Cannabis Reduces Stress in Female Rats, Study Finds
Complete the form below and we will email you a PDF version of "Cannabis Reduces Stress in Female Rats, Study Finds "
Female rats, trained to inhale cannabis vapor daily for one month, developed a blunted psychological response to stress, according to new research out of Washington State University.
The study, published in the journal Neurobiology of Stress, represents a significant step forward for researchers in establishing whether cannabis use leads to differences in the stress response, or vice versa.
Notably, the study saw no psychological changes in the responses of male rats, indicating there may also be significant differences in how chronic cannabis use affects men and women.
Can cannabis use curb feelings of stress?
Stress relief is one of the most commonly cited motivations for using cannabis, and one that is backed up by numerous observational studies linking acute cannabis use to reductions in perceived feelings of stress.
But scientifically, researchers have so far struggled to determine whether a muted stress response occurs as a consequence of cannabis use, or whether a pre-existing difference in stress response might actually raise the likelihood of cannabis use. This is because ethically and practically, researchers often cannot ask randomly assigned study participants to use or abstain from cannabis before the beginning of an experiment.
But by using an animal model that behaves similarly to humans, such as the rats, researchers can begin to answer these big questions.
“We were able to show pretty conclusively that chronic cannabis use can, in fact, significantly dampen stress reactivity in female rats,” said Carrie Cuttler, an assistant professor of psychology at WSU and co-author of the study, in a statement. “Until now, no one has been able to establish whether this blunted stress response is the cause or the consequence of cannabis use.”
Cannabis potency, sex, and the stress response
Animal studies do present challenges of their own, especially when examining stress. For example, it is quite common for mouse model studies on cannabis use to inject the study rats with isolated cannabinoids. Even the stress itself can be detrimental.
“The problem with this approach is that it’s stressful to the rats and doesn’t recruit the same neurobiological circuits that taking a drug of your own volition does,” said Ryan McLaughlin, an assistant professor of integrative physiology and neuroscience at WSU and a co-author on the new paper.“ To address this challenge, we developed a more natural cannabis delivery system that enables rats to self-administer vaporized cannabis whenever they feel like it.”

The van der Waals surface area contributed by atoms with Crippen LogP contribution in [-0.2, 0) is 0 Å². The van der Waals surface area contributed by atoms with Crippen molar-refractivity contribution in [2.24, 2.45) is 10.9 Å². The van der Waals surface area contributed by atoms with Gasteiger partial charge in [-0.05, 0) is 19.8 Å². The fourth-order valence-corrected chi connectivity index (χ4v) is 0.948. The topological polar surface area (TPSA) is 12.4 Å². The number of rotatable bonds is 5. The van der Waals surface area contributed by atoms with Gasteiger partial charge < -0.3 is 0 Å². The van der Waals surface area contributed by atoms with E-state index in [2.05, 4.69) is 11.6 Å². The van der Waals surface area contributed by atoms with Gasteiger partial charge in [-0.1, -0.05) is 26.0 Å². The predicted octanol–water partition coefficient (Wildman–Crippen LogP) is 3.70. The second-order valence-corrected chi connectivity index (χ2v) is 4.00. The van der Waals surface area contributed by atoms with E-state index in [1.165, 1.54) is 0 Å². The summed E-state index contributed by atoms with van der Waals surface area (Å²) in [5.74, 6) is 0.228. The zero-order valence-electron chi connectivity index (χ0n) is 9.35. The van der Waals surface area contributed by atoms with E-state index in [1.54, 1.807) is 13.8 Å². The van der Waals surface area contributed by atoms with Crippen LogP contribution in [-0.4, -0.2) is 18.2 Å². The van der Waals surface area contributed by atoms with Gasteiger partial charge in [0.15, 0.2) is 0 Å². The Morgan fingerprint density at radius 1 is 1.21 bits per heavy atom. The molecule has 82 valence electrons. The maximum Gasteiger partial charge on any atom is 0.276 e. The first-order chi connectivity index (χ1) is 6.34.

The team at WSU trained the rats to poke their noses into a hole when they wanted to receive a dose. Their noses would break an infrared beam shone across the opening of the hole, prompting a puff of vaporized cannabis extract to be released around their nose. The rats were split into four groups: one control group, and three that were given access to either a low, medium, or high potency cannabis extract. Stress was measured by comparing measured levels of the stress hormone corticosterone before and after the 30-day study period.
At the beginning of the experiment, all the rats had similar spikes in corticosterone when exposed to a stressful situation. But after 30 days, the subgroup of female rats that had been given access to the medium potency extract had a significantly more muted stress response than the other groups.
Notably, the medium potency group actually had the highest blood levels of THC at the end of the experiment, possibly because they visited the dosing station more frequently as the study progressed – a trend not seen in the mice given the highest of the three active doses.
“Interestingly, we found that the rats that were given access to higher potency cannabis tended to respond less and had lower concentrations of THC in their blood after the experiment than the rats that had access to the medium potency cannabis,” McLaughlin said. “What is causing this difference as well as why females seem to be more receptive to the stress muting effects of cannabis are both things we plan to investigate in the future.”
Cannabis and the human stress response
The dulling of the stress response in the medium dose group of female rats suggests that cannabis use may also be able to confer some resilience to stress in humans, too.
However, the WSU researchers go on to highlight that the release of stress hormones does serve a useful purpose in the human body, allowing it to mobilize energy stores and better respond to potential threats. As such, more research on this altered stress response may have to be done before more conclusions are drawn.
“An inability to mount a proper hormonal response to stress could have detrimental effects that could potentially be harmful to the individual,” Cuttler said. “Research on cannabis is really just now ramping up because of legalization, and our work going forward will play an important role in better understanding both the benefits and potential consequences of chronic cannabis use in women and men.”